FIFTY SHADES OF GREEN OR COFFEEHOUSE CONFESSIONS OF THE UNCOMMON JOE

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Four-thirty in the morning was an ungodly time of day in mid-February. It was dark. It was cold. There wasn’t a single, solitary person on the road apart from an occasional drunk or delivery man…and Randy. As assistant manager, she was on her way to open up the local coffeehouse. It was the place where the early risers, the ones who desperately needed a cup of coffee to jump-start their day, would congregate. Randy’s car was particularly persnickety that morning. After the initial click-click-click, the motor turned over and she cranked up the heater, even though she knew it would never actually heat up the car more than lukewarm. She really needed a new a new car and it was on her agenda: after she paid this semester’s college tuition for her son, patched the roof on her 150 year-old house, paid off the new water heater… Yes, she really needed a new car. Randy was always baffled that anyone would want to brave the cold and snow just for a cup of coffee. Personally, she would have preferred to stay nestled under a cozy, warm blanket in front of the wood stove at home. She knew that for some of the customers, the coffeehouse culture had little to do with coffee. Coffee was just a secondary benefit. It was the atmosphere of urbanity and sophistication that the twenty and thirty-somethings craved. For the mere price of a cup of coffee, albeit an expensive one, they could feel like they were transported to a New York City café, hobnobbing with famous writers and theater people. One by one, the baristas and customers would come and go, each revealing the shades of their own different and unique lives for any coffee-loving person to share.



CHAPTER ONE

 

Randy

Four-thirty in the morning was an ungodly time of day in mid-February. It was dark. It was cold. There wasn’t a single, solitary person on the road apart from an occasional drunk or delivery man…and Randy. As assistant manager, she was on her way to open up the local coffeehouse. It was the place where the early risers, the ones who desperately needed a cup of coffee to jump-start their day, would congregate.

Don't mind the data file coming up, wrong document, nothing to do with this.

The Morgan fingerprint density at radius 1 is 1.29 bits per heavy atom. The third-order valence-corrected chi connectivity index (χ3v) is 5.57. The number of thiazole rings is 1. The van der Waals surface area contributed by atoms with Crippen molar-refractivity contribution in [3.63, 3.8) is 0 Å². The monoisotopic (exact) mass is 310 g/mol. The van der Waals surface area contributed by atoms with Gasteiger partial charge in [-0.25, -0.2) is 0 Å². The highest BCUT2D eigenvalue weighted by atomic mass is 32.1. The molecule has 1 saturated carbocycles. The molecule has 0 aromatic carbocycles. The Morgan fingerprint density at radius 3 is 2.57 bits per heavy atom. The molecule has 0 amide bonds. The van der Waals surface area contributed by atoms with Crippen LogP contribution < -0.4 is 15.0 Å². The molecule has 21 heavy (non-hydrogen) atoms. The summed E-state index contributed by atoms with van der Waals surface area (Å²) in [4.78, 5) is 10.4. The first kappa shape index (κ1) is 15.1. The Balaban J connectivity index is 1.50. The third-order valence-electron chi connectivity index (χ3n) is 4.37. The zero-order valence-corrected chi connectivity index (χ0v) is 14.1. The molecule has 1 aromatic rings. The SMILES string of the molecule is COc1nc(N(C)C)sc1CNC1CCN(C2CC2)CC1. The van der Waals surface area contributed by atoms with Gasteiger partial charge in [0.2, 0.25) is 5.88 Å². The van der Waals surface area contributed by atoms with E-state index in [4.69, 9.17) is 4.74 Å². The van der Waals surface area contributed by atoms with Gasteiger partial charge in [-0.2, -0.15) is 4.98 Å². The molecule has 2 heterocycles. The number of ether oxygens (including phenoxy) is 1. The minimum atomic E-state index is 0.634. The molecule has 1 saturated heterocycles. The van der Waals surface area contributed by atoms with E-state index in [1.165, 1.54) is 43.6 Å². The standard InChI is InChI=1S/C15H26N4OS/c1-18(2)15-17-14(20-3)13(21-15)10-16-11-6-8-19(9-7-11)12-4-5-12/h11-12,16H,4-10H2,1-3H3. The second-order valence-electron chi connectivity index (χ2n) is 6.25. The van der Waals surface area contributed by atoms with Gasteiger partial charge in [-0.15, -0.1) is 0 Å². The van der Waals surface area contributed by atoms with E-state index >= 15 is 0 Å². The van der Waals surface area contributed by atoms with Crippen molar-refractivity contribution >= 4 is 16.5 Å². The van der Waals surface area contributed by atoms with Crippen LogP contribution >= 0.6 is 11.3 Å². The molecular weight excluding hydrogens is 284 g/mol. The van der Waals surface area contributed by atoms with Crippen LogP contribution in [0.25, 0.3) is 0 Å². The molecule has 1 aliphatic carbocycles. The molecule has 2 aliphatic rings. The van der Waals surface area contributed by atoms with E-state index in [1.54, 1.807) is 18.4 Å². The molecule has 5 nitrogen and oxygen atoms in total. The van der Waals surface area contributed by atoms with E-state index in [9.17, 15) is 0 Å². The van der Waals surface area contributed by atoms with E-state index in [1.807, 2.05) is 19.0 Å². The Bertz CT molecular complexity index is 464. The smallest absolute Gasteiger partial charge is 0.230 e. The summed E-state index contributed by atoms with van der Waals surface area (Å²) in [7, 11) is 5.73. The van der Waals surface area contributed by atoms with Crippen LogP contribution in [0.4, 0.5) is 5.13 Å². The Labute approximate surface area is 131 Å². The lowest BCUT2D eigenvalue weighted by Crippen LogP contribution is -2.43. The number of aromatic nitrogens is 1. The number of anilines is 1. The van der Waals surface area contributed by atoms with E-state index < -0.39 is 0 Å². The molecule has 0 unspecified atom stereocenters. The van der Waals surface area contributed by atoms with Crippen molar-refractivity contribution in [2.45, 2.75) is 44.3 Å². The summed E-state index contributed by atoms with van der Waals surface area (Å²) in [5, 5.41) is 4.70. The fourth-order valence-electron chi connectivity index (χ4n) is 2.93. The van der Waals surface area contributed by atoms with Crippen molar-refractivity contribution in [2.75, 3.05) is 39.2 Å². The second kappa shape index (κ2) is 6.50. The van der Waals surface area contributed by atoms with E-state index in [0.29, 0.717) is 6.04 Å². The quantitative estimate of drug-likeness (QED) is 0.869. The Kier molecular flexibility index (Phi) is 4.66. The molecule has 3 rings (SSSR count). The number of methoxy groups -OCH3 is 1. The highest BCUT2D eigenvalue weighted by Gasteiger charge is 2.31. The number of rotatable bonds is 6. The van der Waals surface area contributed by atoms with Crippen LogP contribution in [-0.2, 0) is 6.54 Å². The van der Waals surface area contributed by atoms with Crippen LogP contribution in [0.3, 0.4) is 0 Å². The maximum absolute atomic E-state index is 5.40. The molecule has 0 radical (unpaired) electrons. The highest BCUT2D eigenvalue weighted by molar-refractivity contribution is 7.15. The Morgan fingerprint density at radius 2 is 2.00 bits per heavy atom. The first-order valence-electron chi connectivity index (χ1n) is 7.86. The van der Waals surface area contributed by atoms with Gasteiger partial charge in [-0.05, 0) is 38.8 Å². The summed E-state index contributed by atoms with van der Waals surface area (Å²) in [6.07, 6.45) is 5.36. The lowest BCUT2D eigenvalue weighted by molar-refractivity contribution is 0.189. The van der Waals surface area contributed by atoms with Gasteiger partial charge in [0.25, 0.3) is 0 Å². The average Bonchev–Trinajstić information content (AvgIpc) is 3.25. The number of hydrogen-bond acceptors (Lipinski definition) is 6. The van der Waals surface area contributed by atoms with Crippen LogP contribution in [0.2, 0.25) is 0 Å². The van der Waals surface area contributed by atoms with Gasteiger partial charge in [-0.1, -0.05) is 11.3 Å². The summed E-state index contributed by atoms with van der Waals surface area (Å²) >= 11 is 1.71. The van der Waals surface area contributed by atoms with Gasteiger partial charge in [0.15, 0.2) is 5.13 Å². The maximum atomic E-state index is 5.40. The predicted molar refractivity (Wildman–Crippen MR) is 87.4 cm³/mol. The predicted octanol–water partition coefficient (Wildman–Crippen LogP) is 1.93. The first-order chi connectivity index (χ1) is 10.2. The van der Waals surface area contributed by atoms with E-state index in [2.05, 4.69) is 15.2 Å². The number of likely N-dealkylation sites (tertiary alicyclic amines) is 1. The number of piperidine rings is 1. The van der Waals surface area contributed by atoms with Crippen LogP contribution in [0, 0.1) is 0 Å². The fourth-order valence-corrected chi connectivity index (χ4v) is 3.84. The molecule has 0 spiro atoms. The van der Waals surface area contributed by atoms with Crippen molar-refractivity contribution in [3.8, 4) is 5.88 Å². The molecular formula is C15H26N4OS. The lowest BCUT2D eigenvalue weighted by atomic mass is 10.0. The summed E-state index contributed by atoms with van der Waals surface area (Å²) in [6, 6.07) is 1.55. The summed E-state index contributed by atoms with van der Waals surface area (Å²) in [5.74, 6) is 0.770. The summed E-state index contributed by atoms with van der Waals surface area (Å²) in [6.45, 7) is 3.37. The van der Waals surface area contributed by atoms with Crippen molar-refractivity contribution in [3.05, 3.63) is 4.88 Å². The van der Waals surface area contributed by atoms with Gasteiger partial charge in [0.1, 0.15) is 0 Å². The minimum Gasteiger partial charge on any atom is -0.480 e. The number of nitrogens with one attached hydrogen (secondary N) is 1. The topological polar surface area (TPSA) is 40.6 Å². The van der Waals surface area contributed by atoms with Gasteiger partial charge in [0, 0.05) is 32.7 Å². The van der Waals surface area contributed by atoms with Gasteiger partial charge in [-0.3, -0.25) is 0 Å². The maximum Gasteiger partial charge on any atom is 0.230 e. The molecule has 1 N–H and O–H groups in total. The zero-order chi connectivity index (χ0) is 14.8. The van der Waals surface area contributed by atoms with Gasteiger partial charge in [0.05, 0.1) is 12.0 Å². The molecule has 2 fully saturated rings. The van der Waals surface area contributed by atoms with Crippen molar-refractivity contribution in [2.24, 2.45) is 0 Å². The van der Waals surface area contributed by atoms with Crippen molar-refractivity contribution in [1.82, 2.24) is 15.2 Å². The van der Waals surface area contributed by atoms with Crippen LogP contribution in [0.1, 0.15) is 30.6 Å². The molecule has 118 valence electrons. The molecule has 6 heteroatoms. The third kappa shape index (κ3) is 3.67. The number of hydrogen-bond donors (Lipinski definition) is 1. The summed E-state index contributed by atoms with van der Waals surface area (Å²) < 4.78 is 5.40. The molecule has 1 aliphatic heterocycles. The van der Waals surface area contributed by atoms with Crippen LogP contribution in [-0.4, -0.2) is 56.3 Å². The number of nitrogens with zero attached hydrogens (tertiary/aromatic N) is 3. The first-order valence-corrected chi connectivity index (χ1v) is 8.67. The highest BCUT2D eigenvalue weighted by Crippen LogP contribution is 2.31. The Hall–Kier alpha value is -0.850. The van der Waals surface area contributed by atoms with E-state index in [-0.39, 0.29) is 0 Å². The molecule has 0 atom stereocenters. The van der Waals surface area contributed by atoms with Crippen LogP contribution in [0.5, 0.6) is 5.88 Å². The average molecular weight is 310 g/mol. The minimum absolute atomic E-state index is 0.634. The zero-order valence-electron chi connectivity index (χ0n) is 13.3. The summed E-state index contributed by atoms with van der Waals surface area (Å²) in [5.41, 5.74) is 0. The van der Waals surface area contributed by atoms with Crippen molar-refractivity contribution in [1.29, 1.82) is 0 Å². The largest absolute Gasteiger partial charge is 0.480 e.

Randy’s car was particularly persnickety that morning. After the initial click-click-click, the motor turned over and she cranked up the heater, even though she knew it would never actually heat up the car more than lukewarm. She really needed a new car and it was on her agenda: after she paid this semester’s college tuition for her son, patched the roof on her 150 year-old house, paid off the new water heater…

Yes, she really needed a new car. 

By the time she got to work, her fingers were chilled to the bone, even though she had 

 on her warmest, wool gloves .

She turned the key in the frozen lock and eventually it opened. She turned on the lights using only the dimmer, in case there were any desperate customers hoping she’d open early.

She was always grateful when one of the other employees came in so she was not alone in the dimly-lit store. After all, there were a lot of whackos in the world nowadays.

4:45 am: time to get to work.

First things first. She donned the universal symbol of a designer coffeehouse, the green apron. She often wondered why all upscale coffeehouses wore the same bright green apron? They didn’t even vary the shade of green. And when did a coffee shop turn into a “designer coffeehouse?” She knew it was when they started charging five dollars for a cup of joe and they started calling employees, ‘baristas’.

After unpacking the boxes delivered the night before, and stocking the shelves and cooler, she checked the bathrooms to see if last night’s crew mopped, cleaned, and replenished the supplies. There was nothing worse than a customer coming out to complain that there wasn’t sufficient toilet paper. 

…how embarrassing…

When you pay five dollars for coffee, you should be able to wipe your butt in comfort.

5:00 am: time to make the coffee. It’s Friday, so the morning rush would be heavier than it was earlier in the week. 

5:30 am: time to open the doors.

The first customer was always Jack. Every day he stood outside the door five minutes before they opened, no matter what the weather.

“Good morning, Jack,” Randy greeted him as she poured his large black dark roast without needing to ask what he wanted. 

Jack was always a large, black dark roast.

Next in was Tony. Extra-large with a double shot of espresso. He was a trucker on his way out for a 24 hour run so he needed the extra caffeine boost.

“Drive safe, Tony,” Randy said.

The hallmark of a specialty coffeehouse – know the customers’ names. The daily regulars automatically became part of the barista family.

Then there was the endless line of customers: latte after latte, cappuccino after cappuccino,  espresso after espresso full-caf, 

half-caf, decaf, dry whip, no whip, 2 pump, 4 pump, light ice, extra ice…and so on and so forth.

9:30 am: Janice and her friends came in. Randy rang up the two medium caramel lattes, one 3 pump, one 5 pump, and one large, sugar-free, hazelnut cappuccino with non-fat milk. They took their coffees and sat down at a four-top near the front window and settled in for a good morning chat.


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Author

Judith Sessler

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